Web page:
This 5 page essay deals with the question of the power of language. Does language reflect reality or does it shape it? Examples are given from George Orwell's novel, 1984, which support the position that language does indeed have power to influence, but that it only reflects what is already existing.
Short synopsis of 1984 included. Bibliography lists 1 source.
THE POWER OF WORDS to use this paper properly, /aftersale.htm.
It can be said that one of the characteristics that separates man from the rest of the primates in the jungle is his ability to have a written
language. This written language has allowed mankind to preserve a vast body of knowledge for its own species that does not exist for any other species on the planet. Therefore,
the question must be: does language reflect reality, or does it shape it? And, if it shapes it are they really changing it or are the words simply giving a
description of what already exists? The argument is better supported that the words only report what is already on the mind and in the heart of the writer. However, by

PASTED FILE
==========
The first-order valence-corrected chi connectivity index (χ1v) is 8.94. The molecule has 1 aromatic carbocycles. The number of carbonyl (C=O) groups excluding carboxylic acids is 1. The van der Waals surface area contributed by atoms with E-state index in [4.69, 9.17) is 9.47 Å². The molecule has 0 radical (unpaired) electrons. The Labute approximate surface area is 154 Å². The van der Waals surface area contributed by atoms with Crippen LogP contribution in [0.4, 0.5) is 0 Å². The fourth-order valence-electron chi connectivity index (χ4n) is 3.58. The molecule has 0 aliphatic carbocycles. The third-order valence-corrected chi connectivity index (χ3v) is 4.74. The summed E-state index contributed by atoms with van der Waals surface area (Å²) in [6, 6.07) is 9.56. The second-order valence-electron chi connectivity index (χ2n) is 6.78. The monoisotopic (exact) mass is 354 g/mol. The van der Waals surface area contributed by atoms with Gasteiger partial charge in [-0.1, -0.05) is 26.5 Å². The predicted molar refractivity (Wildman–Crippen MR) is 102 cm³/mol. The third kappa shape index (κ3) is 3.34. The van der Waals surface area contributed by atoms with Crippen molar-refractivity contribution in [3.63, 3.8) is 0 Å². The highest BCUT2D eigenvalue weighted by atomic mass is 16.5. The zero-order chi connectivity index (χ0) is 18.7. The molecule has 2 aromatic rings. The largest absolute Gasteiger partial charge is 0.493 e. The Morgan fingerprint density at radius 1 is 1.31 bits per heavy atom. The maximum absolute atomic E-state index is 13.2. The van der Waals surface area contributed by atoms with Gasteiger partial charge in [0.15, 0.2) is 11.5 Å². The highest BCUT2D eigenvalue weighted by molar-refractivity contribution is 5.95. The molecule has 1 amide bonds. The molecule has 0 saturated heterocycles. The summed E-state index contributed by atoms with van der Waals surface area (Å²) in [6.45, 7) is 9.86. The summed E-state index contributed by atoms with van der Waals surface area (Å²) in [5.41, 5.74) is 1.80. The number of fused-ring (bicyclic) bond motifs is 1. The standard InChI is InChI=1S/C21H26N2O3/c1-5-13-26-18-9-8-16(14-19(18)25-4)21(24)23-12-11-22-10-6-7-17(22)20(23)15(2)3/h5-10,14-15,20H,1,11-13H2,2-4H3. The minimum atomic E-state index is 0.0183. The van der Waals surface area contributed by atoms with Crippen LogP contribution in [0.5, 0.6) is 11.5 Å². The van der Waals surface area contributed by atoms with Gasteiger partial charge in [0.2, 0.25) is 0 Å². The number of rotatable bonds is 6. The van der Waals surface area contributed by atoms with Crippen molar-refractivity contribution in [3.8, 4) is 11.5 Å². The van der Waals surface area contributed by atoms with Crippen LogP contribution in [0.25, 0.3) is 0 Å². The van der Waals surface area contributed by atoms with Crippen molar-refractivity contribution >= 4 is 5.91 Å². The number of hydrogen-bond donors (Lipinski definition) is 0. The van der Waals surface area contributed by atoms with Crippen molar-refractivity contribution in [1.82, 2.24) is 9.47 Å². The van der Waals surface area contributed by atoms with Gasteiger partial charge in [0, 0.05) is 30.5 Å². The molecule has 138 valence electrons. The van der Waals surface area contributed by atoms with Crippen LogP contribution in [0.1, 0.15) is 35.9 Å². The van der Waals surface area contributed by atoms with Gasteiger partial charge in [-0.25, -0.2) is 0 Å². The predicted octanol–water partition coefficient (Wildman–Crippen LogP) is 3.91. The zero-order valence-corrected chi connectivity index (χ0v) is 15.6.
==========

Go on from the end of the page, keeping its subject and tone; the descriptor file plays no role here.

the careful use and manipulation of the language, it can be stated that the point of view of the writer can be quickly embraced by the majority of the public
to the point that the community forgets where the thought originated. This type of phenomenon is quite clearly portrayed in George Orwells book, 1984. In this book, Winston Smith, awakens
from a very bad dream and into a nightmare of a carefully controlled and manipulated, engineered society. The language is reflective and symbolic at the same time as can be
seen from the following excerpt: "The program of the Two Minutes Hate varied from day to day, but there was none in which Goldstein was not the principal figure.
He was the primal traitor, the earliest defiler of the Partys purity. All subsequent crimes against the Party, all treacheries, acts of sabotage, heresies, deviations, sprang directly out of